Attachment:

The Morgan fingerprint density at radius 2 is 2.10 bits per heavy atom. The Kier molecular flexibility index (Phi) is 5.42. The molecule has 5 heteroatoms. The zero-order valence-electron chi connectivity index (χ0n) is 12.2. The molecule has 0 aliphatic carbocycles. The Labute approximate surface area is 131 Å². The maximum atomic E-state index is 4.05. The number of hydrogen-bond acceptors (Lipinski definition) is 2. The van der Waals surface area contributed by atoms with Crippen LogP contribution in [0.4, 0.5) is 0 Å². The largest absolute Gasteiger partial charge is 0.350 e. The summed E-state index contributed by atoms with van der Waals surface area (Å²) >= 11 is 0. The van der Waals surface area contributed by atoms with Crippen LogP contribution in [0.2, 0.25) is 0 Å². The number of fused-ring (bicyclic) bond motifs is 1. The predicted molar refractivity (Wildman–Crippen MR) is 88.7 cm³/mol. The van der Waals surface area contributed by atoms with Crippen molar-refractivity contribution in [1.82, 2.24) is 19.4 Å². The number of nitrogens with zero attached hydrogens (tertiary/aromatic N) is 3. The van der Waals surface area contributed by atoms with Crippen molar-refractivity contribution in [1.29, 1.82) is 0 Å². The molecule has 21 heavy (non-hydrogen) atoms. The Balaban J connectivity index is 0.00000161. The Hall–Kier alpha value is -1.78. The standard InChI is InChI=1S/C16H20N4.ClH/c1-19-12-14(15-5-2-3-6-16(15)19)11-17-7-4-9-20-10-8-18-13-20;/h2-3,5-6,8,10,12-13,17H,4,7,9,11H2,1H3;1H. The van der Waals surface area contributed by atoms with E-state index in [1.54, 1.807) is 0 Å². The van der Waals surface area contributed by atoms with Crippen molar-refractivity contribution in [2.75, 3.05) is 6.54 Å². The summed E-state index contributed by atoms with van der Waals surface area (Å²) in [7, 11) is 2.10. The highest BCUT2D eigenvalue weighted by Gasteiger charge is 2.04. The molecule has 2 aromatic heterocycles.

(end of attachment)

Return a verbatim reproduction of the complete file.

The Morgan fingerprint density at radius 2 is 2.10 bits per heavy atom. The Kier molecular flexibility index (Phi) is 5.42. The molecule has 5 heteroatoms. The zero-order valence-electron chi connectivity index (χ0n) is 12.2. The molecule has 0 aliphatic carbocycles. The Labute approximate surface area is 131 Å². The maximum atomic E-state index is 4.05. The number of hydrogen-bond acceptors (Lipinski definition) is 2. The van der Waals surface area contributed by atoms with Crippen LogP contribution in [0.4, 0.5) is 0 Å². The largest absolute Gasteiger partial charge is 0.350 e. The summed E-state index contributed by atoms with van der Waals surface area (Å²) >= 11 is 0. The van der Waals surface area contributed by atoms with Crippen LogP contribution in [0.2, 0.25) is 0 Å². The number of fused-ring (bicyclic) bond motifs is 1. The predicted molar refractivity (Wildman–Crippen MR) is 88.7 cm³/mol. The van der Waals surface area contributed by atoms with Crippen molar-refractivity contribution in [1.82, 2.24) is 19.4 Å². The number of nitrogens with zero attached hydrogens (tertiary/aromatic N) is 3. The van der Waals surface area contributed by atoms with Crippen molar-refractivity contribution in [1.29, 1.82) is 0 Å². The molecule has 21 heavy (non-hydrogen) atoms. The Balaban J connectivity index is 0.00000161. The Hall–Kier alpha value is -1.78. The standard InChI is InChI=1S/C16H20N4.ClH/c1-19-12-14(15-5-2-3-6-16(15)19)11-17-7-4-9-20-10-8-18-13-20;/h2-3,5-6,8,10,12-13,17H,4,7,9,11H2,1H3;1H. The van der Waals surface area contributed by atoms with E-state index in [1.54, 1.807) is 0 Å². The van der Waals surface area contributed by atoms with Crippen molar-refractivity contribution in [2.75, 3.05) is 6.54 Å². The summed E-state index contributed by atoms with van der Waals surface area (Å²) in [7, 11) is 2.10. The highest BCUT2D eigenvalue weighted by Gasteiger charge is 2.04. The molecule has 2 aromatic heterocycles.